• Odds are if you're truly introverted, you're reflecting a lot, getting in your head, observing and noticing things. If that's the case, you're set: you have an attention to detail that is hard to cultivate organically. Use that. Notice something small and comment on it. People might be taken aback for a split second before a smile erupts on their face that someone finally noticed something about them. Everyone loves that feeling.
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    Talk. Once you're in a social situation (which is really half the battle), get to talking. Anything. Anything at all. You obviously have opinions! And if you're uncomfortable stating how you feel, ask questions. Everyone loves it when people seem interested in them. Asking questions is an easy way out.
    • If this is an issue, start talking when you're by yourself. Start talking more around your family and best friends. Sometimes it's hard just getting used to the sound of our own voices. Practice doesn't make perfect, but it does make habit. The more you get used to talking a lot, the better you'll be at it in all situations.
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    Assert yourself. The next step after talking is asserting yourself. When a chance comes up to give your opinion, take it. Unless you're advocating mass genocide or that an amorphous purple blob follows you around on Tuesdays, you probably won't incite chaos or rejection. In the scheme of things, is saying what movie you'd like to see momentous at all? Nope. How about what you thought of your boss' presentation? Nope. Just spit it out.
    • Let other people set the tone if you'd like. One of the things most people are good at is complaining and they get really good at it when they're in groups. Find a time when you and a few friends/acquaintances are jabbing about nothing and give your opinion. If others don't like it, so be it. The conversation will move on.
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    Interrupt. Introverts are guilty of often being too nice. An extrovert will grab the conversation by the horns and take a hold. Let that be you! You don't have to wait for an opening -- because it may not come. It's not rude if it's timely. Extroverts do it all the time.
    • The only issue is to know when to do it. If you think about it, you'll probably recognize acceptable opportunities. The middle of a story about your friend's sick best friend isn't the best place. The middle of a soap box on veganism might be. If it's an active conversation or debate, go for it. If the person is venting or grieving, wait to state your business.
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    Attract attention. The smaller stuff is outta the way -- now it's time to break out the big guns: attracting attention to yourself. This may involve being loud, it may not. More often than not, however, it does involve instigating action. Start a game. Talk about doing something Friday night. Get people organized.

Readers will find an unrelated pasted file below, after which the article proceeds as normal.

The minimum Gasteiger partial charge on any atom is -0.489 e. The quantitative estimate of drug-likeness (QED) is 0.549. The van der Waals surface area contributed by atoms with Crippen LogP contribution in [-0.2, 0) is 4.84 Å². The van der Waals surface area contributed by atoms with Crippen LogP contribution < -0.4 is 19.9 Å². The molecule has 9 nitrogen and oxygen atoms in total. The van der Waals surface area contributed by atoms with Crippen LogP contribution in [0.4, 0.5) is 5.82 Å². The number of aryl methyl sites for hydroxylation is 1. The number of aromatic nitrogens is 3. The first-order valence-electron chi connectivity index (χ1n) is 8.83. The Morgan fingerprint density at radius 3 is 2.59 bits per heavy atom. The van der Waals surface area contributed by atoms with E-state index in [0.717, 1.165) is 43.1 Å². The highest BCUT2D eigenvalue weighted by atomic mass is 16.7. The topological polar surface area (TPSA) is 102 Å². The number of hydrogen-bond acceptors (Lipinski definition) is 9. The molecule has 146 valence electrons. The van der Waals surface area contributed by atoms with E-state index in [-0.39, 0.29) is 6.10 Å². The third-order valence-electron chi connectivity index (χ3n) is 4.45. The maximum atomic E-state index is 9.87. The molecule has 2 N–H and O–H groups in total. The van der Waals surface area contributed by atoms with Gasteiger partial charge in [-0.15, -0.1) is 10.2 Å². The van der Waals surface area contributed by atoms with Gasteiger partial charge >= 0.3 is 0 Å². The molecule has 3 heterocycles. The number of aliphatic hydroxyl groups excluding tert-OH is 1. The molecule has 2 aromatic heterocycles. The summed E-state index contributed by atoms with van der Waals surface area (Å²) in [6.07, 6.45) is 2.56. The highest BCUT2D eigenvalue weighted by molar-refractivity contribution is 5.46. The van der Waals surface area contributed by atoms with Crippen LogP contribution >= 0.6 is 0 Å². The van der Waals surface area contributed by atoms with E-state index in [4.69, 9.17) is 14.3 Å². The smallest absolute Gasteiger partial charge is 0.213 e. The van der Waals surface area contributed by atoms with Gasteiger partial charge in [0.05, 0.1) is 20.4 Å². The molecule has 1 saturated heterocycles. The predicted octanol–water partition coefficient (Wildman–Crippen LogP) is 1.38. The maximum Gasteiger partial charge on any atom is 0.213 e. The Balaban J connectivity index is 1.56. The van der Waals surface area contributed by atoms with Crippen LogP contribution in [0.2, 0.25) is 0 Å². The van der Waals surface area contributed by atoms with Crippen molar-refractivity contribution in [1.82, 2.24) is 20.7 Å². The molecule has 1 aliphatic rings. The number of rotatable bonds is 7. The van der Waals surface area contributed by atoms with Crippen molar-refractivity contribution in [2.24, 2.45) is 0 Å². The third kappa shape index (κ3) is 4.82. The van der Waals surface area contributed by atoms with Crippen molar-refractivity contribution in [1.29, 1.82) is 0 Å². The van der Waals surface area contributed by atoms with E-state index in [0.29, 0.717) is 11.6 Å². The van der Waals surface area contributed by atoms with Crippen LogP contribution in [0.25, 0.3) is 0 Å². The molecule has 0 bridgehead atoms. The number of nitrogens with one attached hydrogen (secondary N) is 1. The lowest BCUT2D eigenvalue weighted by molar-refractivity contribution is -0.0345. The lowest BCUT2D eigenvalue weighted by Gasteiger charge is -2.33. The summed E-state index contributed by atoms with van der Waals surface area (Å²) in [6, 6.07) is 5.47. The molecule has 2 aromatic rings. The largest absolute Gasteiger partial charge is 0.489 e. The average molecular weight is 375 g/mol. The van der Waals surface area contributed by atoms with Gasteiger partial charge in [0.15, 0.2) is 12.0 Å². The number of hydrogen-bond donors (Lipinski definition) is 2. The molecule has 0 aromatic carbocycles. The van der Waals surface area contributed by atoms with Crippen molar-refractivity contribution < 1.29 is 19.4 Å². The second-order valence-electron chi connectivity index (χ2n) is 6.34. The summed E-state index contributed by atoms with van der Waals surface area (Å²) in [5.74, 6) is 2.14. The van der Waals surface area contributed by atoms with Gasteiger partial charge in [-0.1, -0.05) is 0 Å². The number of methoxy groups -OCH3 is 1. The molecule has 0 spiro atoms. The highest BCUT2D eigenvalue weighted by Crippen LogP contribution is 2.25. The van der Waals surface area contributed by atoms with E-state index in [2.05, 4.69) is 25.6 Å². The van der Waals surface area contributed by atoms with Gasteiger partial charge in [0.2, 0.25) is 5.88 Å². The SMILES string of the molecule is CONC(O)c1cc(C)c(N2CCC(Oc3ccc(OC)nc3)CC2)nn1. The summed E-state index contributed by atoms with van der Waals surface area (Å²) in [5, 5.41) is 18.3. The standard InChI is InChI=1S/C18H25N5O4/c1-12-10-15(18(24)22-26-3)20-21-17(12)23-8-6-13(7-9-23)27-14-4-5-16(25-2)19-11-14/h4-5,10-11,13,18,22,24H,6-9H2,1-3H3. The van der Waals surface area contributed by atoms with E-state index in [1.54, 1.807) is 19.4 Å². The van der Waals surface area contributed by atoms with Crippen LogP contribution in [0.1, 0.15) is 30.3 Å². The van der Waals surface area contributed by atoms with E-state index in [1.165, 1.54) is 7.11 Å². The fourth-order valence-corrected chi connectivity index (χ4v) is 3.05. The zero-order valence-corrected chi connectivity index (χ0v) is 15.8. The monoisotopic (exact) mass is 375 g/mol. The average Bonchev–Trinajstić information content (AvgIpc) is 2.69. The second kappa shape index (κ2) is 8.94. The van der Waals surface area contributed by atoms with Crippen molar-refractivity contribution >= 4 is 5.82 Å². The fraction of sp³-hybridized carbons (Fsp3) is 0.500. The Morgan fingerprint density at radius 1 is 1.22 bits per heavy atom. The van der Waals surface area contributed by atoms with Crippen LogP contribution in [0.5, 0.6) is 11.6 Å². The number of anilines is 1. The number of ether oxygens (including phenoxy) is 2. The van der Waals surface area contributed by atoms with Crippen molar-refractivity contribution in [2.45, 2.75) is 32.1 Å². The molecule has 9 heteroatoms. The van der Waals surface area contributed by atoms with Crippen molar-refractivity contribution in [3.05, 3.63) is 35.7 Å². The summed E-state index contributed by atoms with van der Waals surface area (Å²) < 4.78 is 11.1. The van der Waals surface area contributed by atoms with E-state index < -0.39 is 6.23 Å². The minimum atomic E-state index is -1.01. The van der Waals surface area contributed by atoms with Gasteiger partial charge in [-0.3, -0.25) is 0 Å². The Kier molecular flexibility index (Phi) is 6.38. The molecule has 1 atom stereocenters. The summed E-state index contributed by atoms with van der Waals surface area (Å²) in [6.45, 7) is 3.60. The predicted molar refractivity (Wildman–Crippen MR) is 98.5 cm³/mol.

• Get people doing things. Bring up a subject that everyone can talk about. Start tossing popcorn down the table. Hide awkwardly behind a small pole. Send a funny video to all your friends. Get people doing things and get people talking.
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    Get people laughing. Though not all extroverts are comedians and not all comedians are extroverts, if you want to be noticed socially, a good way is to do it is to get your group laughing. The step in attracting attention is a good place to start, but you can take it even further. Even if it has to be at your own expense!
    • Even something simple like making funny noises or moving in slow motion can get people laughing. If quirky is doable, it'll work. People will be amused and hopefully put at ease. Being social will just skyrocket from there when they join in with you!
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    Keep the party going. A true, true extrovert can take any awkward silence and run with it, even if it means talking about their cat. If you're in a group of people and thumbs are a-twiddling, start talking. See how many marshmallows you can balance on your forehead. Ask someone "truth or dare." Turn on the Macarena and get dancing.
    • Different crowds will respond to different things. If you're with a group post-Vivaldi operetta and the classic debate of steel-barrel wine vs oak-barrel wine has awkwardly drawn to a close, turning on the Macarena may not be your best bet. Know your audience -- what might get them going?


  • Don't try too hard; making yourself uncomfortable will just be frustrating. Go at your own pace. Take baby steps.

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Categories: Socialite Style